This term, the Supreme Court of the United States (SCOTUS) in Jones v. Mississippi will consider the question whether the Eighth Amendment ban on cruel and unusual punishments prohibits sentencing a juvenile offender to life without parole (LWOP) in the absence of a finding that he is permanently incorrigible (beyond repair). Stated more succinctly, must a finding of permanent incorrigibility precede a sentence of LWOP for a juvenile? This column will consider the wisdom and the constitutionality of inflicting “death in prison” on a person who was under 18 at the time of his crime. To avoid my repeating the following caveat throughout the piece, please note that neither this case nor others I mention concern the age of the convict at the time he faces punishment; all that matters for purposes of this discussion is the person’s age at the time of his crime. That is when his culpability (and capacity to be culpable) is relevant. For brevity, however, I will say things like “we may not execute someone under 18,” and you now know what I mean by that.
Background for Sentencing Juveniles
Over time, SCOTUS has raised the minimum age for imposing the death penalty on very young offenders. In Thompson v. Oklahoma, a plurality said that executing someone who was under 16 at the time of his crime would violate the Eighth Amendment. Almost two decades later, a majority held in Roper v. Simmons that the Eighth Amendment bars the execution of offenders under 18. Part of why the Court reached the result it did was the evidence that the human brain is not fully developed in the teen years and therefore cannot govern a person’s conduct as effectively as it later would. To execute a person is to visit the greatest condemnation on him that the law currently provides. To do so when the target of condemnation is not yet in possession of all of his faculties, less responsible and thus less culpable than an adult carrying out the same actions would be, is unjust. And most significantly for our purposes, children grow up and change into very different people, and we should not be killing an offender who may well become law-abiding and decent once his brain reaches maturity. That would be a waste of humanity.
After executing children became unconstitutional, the Court began to limit the next most serious punishment we could impose on an offender, life imprisonment without the possibility of parole. In Graham v. Florida, the Court held that LWOP was an unconstitutional sentence for juvenile offenders whose crime was not homicide. This decision effectively anointed LWOP the death penalty for juveniles, as Kennedy v. Louisiana prohibited the execution of nonhomicide (adult) offenders. Next, the Court said in Miller v. Alabama that mandatory LWOP sentences for juvenile offenders were unconstitutional as well. This holding tracked the Court’s much older decisions in Woodson v. North Carolina and Lockett v. Ohio, saying that a homicide statute must not require a sentence of death but must instead grant the sentencer discretion to consider mitigating evidence in deciding whether or not to impose the harshest sentence.
As a policy matter, it seems obvious that LWOP should never be a mandatory sentence without room for juries to assess the particular merits of the case before them. If for no other reason, and there are plenty, a mandatory sentence will likely distort decisions about guilt because juries, made up of people, dislike being forced to impose a particular sentence on a defendant and will accordingly move their discretion to the one decision that is entirely in their hands, the decision to convict or to acquit. We would hardly want to see dangerous offenders acquitted for such a reason. Another basis for not imposing mandatory LWOP on children is that children tend to grow up, even if they are horrible infants at 16 or 17. There is a reason we do not allow juveniles to vote or (at least in theory) to drink or to be drafted into military service. If we are to confine a juvenile for the rest of his life, we should probably make sure that he, as an individual and not simply as a class of criminal, is someone who ought to be living the remainder of his life (perhaps more than a half century) behind bars. One useful criterion would be a determination that this particular convict is “incorrigible,” that he simply cannot possibly become the sort of person who might be suitable for release in ten, thirty, or even fifty years. A life sentence with the possibility of parole is still a life sentence. The default is that the person remains incarcerated for the rest of his days. But maybe, if guards attest to pro-social behavior during the prison term and if there is good reason to be optimistic about a particular individual, parole is a “possibility,” not a certainty or even a probability, but a possibility. Often dramatic changes happen between the age of sixteen and the age of sixty, and a regular life sentence leaves in place the option of recognizing that change and doing something about it.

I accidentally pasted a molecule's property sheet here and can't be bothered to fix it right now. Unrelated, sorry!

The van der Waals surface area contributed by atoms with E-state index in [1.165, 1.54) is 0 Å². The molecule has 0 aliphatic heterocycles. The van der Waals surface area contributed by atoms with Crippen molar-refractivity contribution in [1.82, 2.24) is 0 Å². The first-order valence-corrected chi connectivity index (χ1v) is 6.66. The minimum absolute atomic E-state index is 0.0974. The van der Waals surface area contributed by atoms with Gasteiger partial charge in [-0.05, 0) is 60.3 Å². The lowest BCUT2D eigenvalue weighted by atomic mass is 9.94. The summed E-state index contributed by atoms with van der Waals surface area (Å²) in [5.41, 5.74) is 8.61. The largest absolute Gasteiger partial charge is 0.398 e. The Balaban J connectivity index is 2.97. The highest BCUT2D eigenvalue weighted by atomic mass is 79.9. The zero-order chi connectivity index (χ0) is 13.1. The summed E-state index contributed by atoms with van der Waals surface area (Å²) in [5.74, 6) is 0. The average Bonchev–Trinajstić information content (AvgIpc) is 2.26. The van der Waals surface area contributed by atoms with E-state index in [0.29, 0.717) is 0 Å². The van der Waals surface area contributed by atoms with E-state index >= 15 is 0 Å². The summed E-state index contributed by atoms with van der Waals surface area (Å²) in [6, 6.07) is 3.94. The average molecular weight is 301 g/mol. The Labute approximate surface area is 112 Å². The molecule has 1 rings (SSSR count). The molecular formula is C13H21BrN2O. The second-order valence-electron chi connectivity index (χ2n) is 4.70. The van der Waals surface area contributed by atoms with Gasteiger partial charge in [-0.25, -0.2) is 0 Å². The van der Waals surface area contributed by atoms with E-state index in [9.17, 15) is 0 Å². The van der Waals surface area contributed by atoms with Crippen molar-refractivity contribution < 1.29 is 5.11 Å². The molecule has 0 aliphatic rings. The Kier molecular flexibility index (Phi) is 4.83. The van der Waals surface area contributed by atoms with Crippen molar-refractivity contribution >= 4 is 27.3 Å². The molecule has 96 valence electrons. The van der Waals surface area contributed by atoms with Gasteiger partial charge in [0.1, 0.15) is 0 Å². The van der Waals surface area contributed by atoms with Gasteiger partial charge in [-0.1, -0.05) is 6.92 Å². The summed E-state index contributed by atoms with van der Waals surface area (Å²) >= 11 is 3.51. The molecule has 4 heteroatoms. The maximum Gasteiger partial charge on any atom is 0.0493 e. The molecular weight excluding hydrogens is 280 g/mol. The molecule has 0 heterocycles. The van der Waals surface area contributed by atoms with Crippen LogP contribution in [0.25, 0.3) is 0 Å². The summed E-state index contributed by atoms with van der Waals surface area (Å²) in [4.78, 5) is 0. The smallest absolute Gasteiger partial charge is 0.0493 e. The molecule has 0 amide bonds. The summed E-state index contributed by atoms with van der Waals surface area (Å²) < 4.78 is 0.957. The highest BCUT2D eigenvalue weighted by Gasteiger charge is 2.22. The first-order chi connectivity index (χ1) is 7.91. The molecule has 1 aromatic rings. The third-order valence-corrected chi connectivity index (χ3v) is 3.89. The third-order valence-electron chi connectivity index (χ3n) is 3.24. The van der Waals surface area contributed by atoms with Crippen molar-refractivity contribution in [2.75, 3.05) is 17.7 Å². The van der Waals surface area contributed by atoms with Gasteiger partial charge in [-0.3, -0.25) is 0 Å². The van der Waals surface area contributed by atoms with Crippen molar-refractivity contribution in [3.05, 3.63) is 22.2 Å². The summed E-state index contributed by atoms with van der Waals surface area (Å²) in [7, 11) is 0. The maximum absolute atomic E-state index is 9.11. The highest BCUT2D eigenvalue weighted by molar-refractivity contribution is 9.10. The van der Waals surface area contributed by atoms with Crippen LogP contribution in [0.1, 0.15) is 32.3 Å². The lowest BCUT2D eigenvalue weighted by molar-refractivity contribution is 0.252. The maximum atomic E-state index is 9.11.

The reason to insist on LWOP for a child is the fear that even though the defendant is dangerous and will always be dangerous, some liberal parole board will put their sympathies before their common sense and unwisely award parole. Limiting the discretion of another body allows the sentencer to determine the sentence without worrying about later modification. In the case of a child, however, one has to wonder why anyone wants to eliminate the possibility of parole. If parole boards just granted parole to everyone who came up, then one could understand the move, but they do not do that. They seem to regard regular life imprisonment as an invitation to override their wishes, and they reject the issuance of such an invitation. Understanding the LWOP sentence this way, we might welcome a requirement that the government prove the child is incorrigible as a precondition to sentencing him to LWOP. If the sentencing jury wants deference to its decision, then it ought to have an adequate foundation for that decision, a departure from what ought to be the default of parole as a possibility. If there is the possibility of change and the child has not been shown to be incorrigible, then the sentence ought to retain the possibility of parole.